In fact, this was once pointed out in a live talk by a television host and comedian who I think we can all appreciate, Conan O’Brien. When reflecting on his college years at Harvard University, he presents individual development as an ongoing process that we follow for our entire lives: 

I used to think that if I could look at someone like myself, I thought that they had figured it all out and they were fine. And wouldn’t it be magical if I could be…If I could have my own show and be funny and everyone knew who I was and most people liked it. That would be a great thing and that would solve all my problems. I would like my future self to say that’s not the case, it’s actually day-by-day, how you do your work, how you conduct yourself, how you treat people, the joy you get out of your work. That is far more important. 

He later notes: 

You just have to be willing to screw up and not freak out when you do screw up, because you will screw up.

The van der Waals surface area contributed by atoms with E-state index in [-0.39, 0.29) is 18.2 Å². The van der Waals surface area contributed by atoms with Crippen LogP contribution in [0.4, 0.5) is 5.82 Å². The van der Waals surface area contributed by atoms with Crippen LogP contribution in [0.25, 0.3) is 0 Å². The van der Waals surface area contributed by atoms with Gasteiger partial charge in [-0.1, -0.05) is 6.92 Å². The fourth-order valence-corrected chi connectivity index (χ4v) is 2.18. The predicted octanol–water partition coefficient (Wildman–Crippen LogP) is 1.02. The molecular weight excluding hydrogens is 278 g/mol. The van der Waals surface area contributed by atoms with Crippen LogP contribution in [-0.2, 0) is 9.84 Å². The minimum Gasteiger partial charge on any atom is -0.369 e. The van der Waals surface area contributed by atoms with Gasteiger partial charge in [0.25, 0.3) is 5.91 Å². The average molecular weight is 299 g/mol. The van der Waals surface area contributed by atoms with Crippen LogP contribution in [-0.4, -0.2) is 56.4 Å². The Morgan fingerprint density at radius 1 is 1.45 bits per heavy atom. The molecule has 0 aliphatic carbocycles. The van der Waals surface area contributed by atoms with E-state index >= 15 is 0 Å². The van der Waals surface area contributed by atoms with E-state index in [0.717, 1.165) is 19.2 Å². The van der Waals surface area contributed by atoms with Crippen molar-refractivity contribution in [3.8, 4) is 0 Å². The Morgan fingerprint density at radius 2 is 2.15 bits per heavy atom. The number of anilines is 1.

To my peers, as we enter college let us keep in mind the theme of trial and error that, as Burgess reminds us, characterizes the inexperience of our adolescence, as well as the Alexian comments of the previously quoted figures. As symbolized by the cover of A Clockwork Orange, which displays a man’s face on fire (the flames symbolizing transformation), we are in a continuous state of development, so let us make persistent efforts to remain sympathetic to our current flaws and previous mistakes and establish a community that is aimed at attaining peace and understanding. 

All of us will soon be very busy individuals, so let us not waste our time on the immaturities of scandal, cancel culture (which former President Barack Obama has spoken outwardly against), and any effort to bring others down in malice and resentment. 

Though such efforts may be difficult as they require us to defy our impulses and immediate emotions, we should, nevertheless, do everything in our power to develop a welcoming, forgiving, and understanding community.

As was once brilliantly stated by the Irish philosopher Edmund Burke, one of the few members of the British Parliament who opposed engaging in war on the rebelling colonies during the American Revolutionary War: Our patience will achieve more than our force